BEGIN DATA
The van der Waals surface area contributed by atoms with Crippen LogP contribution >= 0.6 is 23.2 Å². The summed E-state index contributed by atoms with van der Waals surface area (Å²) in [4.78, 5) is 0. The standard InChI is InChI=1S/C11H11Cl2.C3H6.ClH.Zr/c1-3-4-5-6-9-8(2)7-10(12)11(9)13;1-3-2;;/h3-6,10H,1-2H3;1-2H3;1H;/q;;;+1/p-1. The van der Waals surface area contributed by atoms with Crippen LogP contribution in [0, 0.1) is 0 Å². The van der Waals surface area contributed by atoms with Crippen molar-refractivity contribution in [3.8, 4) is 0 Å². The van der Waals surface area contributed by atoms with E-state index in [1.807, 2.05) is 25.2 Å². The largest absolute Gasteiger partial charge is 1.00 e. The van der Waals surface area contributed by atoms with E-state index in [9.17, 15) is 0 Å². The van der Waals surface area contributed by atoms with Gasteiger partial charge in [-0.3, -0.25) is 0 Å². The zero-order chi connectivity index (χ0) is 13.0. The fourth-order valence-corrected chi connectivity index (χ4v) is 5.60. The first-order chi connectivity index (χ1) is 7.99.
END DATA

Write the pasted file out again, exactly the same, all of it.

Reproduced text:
The van der Waals surface area contributed by atoms with Crippen LogP contribution >= 0.6 is 23.2 Å². The summed E-state index contributed by atoms with van der Waals surface area (Å²) in [4.78, 5) is 0. The standard InChI is InChI=1S/C11H11Cl2.C3H6.ClH.Zr/c1-3-4-5-6-9-8(2)7-10(12)11(9)13;1-3-2;;/h3-6,10H,1-2H3;1-2H3;1H;/q;;;+1/p-1. The van der Waals surface area contributed by atoms with Crippen LogP contribution in [0, 0.1) is 0 Å². The van der Waals surface area contributed by atoms with Crippen molar-refractivity contribution in [3.8, 4) is 0 Å². The van der Waals surface area contributed by atoms with E-state index in [1.807, 2.05) is 25.2 Å². The largest absolute Gasteiger partial charge is 1.00 e. The van der Waals surface area contributed by atoms with E-state index in [9.17, 15) is 0 Å². The van der Waals surface area contributed by atoms with Gasteiger partial charge in [-0.3, -0.25) is 0 Å². The zero-order chi connectivity index (χ0) is 13.0. The fourth-order valence-corrected chi connectivity index (χ4v) is 5.60. The first-order chi connectivity index (χ1) is 7.99.